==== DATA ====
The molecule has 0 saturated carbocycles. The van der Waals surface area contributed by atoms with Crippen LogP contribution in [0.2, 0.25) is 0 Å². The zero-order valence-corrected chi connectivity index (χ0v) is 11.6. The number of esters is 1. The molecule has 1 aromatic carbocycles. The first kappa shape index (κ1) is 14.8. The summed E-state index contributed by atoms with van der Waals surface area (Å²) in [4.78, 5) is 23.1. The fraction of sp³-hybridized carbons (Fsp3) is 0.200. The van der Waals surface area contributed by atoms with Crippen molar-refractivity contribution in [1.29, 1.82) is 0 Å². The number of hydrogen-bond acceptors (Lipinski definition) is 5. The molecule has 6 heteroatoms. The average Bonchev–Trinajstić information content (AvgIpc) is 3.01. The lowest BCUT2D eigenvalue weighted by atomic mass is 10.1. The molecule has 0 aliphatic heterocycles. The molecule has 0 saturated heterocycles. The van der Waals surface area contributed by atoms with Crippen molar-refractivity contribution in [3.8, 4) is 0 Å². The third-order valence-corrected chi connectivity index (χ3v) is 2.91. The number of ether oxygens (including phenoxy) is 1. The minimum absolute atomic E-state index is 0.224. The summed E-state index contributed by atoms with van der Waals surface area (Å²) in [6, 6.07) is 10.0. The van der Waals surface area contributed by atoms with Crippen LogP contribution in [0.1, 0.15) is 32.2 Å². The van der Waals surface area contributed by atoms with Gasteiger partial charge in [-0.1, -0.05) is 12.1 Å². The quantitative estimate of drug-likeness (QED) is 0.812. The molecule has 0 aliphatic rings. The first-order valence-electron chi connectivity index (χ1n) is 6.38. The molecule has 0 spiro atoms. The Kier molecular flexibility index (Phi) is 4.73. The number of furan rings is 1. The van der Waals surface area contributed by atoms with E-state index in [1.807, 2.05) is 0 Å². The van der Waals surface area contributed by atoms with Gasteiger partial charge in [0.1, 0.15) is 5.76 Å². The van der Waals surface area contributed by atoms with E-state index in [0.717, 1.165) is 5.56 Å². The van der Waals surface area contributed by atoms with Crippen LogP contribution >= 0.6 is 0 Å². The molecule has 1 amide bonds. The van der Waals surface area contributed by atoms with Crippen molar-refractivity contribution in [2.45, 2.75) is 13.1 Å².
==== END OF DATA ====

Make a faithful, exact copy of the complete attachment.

The molecule has 0 saturated carbocycles. The van der Waals surface area contributed by atoms with Crippen LogP contribution in [0.2, 0.25) is 0 Å². The zero-order valence-corrected chi connectivity index (χ0v) is 11.6. The number of esters is 1. The molecule has 1 aromatic carbocycles. The first kappa shape index (κ1) is 14.8. The summed E-state index contributed by atoms with van der Waals surface area (Å²) in [4.78, 5) is 23.1. The fraction of sp³-hybridized carbons (Fsp3) is 0.200. The van der Waals surface area contributed by atoms with Crippen molar-refractivity contribution in [1.29, 1.82) is 0 Å². The number of hydrogen-bond acceptors (Lipinski definition) is 5. The molecule has 6 heteroatoms. The average Bonchev–Trinajstić information content (AvgIpc) is 3.01. The lowest BCUT2D eigenvalue weighted by atomic mass is 10.1. The molecule has 0 aliphatic heterocycles. The molecule has 0 saturated heterocycles. The van der Waals surface area contributed by atoms with Crippen molar-refractivity contribution in [3.8, 4) is 0 Å². The third-order valence-corrected chi connectivity index (χ3v) is 2.91. The number of ether oxygens (including phenoxy) is 1. The minimum absolute atomic E-state index is 0.224. The summed E-state index contributed by atoms with van der Waals surface area (Å²) in [6, 6.07) is 10.0. The van der Waals surface area contributed by atoms with Crippen LogP contribution in [0.1, 0.15) is 32.2 Å². The van der Waals surface area contributed by atoms with Gasteiger partial charge in [-0.1, -0.05) is 12.1 Å². The quantitative estimate of drug-likeness (QED) is 0.812. The molecule has 0 aliphatic rings. The first-order valence-electron chi connectivity index (χ1n) is 6.38. The molecule has 0 spiro atoms. The Kier molecular flexibility index (Phi) is 4.73. The number of furan rings is 1. The van der Waals surface area contributed by atoms with E-state index in [1.807, 2.05) is 0 Å². The van der Waals surface area contributed by atoms with Gasteiger partial charge in [0.1, 0.15) is 5.76 Å². The van der Waals surface area contributed by atoms with E-state index in [0.717, 1.165) is 5.56 Å². The van der Waals surface area contributed by atoms with Crippen LogP contribution >= 0.6 is 0 Å². The molecule has 1 amide bonds. The van der Waals surface area contributed by atoms with Crippen molar-refractivity contribution in [2.45, 2.75) is 13.1 Å².